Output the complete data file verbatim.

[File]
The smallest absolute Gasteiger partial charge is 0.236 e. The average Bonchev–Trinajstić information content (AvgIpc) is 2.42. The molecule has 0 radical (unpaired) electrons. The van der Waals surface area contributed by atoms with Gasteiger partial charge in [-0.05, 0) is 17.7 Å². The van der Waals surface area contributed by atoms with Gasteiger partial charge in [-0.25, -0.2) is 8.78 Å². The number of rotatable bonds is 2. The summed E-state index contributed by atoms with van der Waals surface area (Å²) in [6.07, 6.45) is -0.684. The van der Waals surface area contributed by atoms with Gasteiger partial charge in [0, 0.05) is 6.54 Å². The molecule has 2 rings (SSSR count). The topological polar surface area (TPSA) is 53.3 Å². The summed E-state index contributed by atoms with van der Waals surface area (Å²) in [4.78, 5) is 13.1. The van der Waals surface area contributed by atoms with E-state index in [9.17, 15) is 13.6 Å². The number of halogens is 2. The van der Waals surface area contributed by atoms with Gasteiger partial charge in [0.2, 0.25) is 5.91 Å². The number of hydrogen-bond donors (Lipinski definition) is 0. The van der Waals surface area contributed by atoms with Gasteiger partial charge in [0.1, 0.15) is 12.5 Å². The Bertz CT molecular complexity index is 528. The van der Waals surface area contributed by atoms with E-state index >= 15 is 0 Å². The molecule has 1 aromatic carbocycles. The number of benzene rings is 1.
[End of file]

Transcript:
The smallest absolute Gasteiger partial charge is 0.236 e. The average Bonchev–Trinajstić information content (AvgIpc) is 2.42. The molecule has 0 radical (unpaired) electrons. The van der Waals surface area contributed by atoms with Gasteiger partial charge in [-0.05, 0) is 17.7 Å². The van der Waals surface area contributed by atoms with Gasteiger partial charge in [-0.25, -0.2) is 8.78 Å². The number of rotatable bonds is 2. The summed E-state index contributed by atoms with van der Waals surface area (Å²) in [6.07, 6.45) is -0.684. The van der Waals surface area contributed by atoms with Gasteiger partial charge in [0, 0.05) is 6.54 Å². The molecule has 2 rings (SSSR count). The topological polar surface area (TPSA) is 53.3 Å². The summed E-state index contributed by atoms with van der Waals surface area (Å²) in [4.78, 5) is 13.1. The van der Waals surface area contributed by atoms with E-state index in [9.17, 15) is 13.6 Å². The number of halogens is 2. The van der Waals surface area contributed by atoms with Gasteiger partial charge in [0.2, 0.25) is 5.91 Å². The number of hydrogen-bond donors (Lipinski definition) is 0. The van der Waals surface area contributed by atoms with Gasteiger partial charge in [0.1, 0.15) is 12.5 Å². The Bertz CT molecular complexity index is 528. The van der Waals surface area contributed by atoms with E-state index >= 15 is 0 Å². The molecule has 1 aromatic carbocycles. The number of benzene rings is 1.